decided: April 24, 1969.
IN THE MATTER OF THE COUNTY OF NASSAU, RELATIVE TO ACQUIRING TITLE TO REAL PROPERTY FOR THE ALTERATION OF ALIGNMENT OF ATLANTIC AVENUE. LEONARD GELB ET AL., AS EXECUTORS OF EDWARD MORSE, DECEASED, APPELLANTS; ANNE D. SIEGEL ET AL., RESPONDENTS
Matter of County of Nassau( Gelb -- Siegel),
Jasen, J. Chief Judge Fuld and Judges Burke, Scileppi, Bergan, Keating and Breitel concur.
Title to certain real property taken in this condemnation proceeding was held by respondents Siegel and Kessler. The land in question was sold at tax sale by the Village of Freeport to Edward Morse, appellants' predecessor, on January 28, 1964, for unpaid 1963 village taxes of $158.79 plus interest. Before the expiration of the two-year statutory redemption period (Real Property Tax Law, §§ 1456, 1458, subd. 2; § 1464), the subject land was taken by Nassau County in this condemnation proceeding to widen Atlantic Avenue in the Village of Freeport. Title to the property vested in Nassau County on July 22, 1964. Thereafter, appellants obtained a tax sale deed from the village treasurer in 1967, as executors of the estate of the tax sale purchaser. (Real Property Tax Law, § 1464.)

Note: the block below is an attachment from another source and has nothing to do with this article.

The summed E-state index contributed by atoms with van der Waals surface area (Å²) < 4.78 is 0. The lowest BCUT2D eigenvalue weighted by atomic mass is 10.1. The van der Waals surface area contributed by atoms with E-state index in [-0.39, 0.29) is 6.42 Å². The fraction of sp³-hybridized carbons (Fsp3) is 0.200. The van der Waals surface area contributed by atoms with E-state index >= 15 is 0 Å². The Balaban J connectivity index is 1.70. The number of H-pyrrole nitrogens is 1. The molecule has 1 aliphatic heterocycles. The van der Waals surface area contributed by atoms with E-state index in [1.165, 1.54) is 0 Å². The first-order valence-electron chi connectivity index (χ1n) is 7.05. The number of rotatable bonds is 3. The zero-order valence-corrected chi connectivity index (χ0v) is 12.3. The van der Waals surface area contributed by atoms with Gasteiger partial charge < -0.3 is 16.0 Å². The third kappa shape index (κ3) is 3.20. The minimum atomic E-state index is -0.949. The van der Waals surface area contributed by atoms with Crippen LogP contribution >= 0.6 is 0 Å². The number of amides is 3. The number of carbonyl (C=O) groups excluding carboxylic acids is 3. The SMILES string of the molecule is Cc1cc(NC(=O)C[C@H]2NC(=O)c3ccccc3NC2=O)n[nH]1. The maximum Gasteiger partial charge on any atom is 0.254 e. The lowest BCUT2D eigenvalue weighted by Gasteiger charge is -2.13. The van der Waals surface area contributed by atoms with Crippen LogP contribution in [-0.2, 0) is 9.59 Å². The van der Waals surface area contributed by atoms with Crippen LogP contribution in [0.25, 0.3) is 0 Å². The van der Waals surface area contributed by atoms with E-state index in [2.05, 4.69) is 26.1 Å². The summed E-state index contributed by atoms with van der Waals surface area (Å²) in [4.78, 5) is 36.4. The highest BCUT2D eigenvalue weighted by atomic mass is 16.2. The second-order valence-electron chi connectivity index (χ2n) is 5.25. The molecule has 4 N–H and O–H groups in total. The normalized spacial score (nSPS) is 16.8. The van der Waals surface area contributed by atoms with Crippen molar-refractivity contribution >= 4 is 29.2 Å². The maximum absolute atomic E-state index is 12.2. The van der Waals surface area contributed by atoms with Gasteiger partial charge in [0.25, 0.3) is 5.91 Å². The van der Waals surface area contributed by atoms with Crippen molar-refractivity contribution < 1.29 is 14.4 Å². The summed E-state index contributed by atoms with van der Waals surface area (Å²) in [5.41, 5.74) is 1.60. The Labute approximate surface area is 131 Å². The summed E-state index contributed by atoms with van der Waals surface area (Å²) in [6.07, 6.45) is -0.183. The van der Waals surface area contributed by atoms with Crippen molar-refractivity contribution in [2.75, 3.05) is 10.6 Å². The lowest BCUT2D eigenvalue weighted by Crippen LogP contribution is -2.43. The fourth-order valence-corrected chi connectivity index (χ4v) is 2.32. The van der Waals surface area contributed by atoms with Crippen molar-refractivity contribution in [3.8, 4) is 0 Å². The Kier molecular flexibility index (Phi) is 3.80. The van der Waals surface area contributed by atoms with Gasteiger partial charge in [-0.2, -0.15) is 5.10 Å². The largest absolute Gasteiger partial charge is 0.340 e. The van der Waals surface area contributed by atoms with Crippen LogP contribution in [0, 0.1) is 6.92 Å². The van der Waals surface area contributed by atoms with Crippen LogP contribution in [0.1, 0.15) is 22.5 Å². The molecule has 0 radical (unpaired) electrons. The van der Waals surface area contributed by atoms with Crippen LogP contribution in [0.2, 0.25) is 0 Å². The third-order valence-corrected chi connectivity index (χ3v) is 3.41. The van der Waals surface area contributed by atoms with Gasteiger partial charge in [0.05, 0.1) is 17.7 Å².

Respondents filed a timely verified claim in this condemnation proceeding pursuant to section 11-30.0 of the Nassau County Administrative Code (L. 1939, ch. 272, as amd.) claiming ownership of the subject land. They subsequently reached an agreement with the county concerning the amount of the condemnation award, but a title search disclosed that appellants had obtained the 1967 tax sale deed subsequent to the condemnation.
The respondents thereupon made a motion in this condemnation proceeding to determine ownership of the condemnation award. Notice of motion and a copy of respondents' affidavit were served upon appellants' attorney.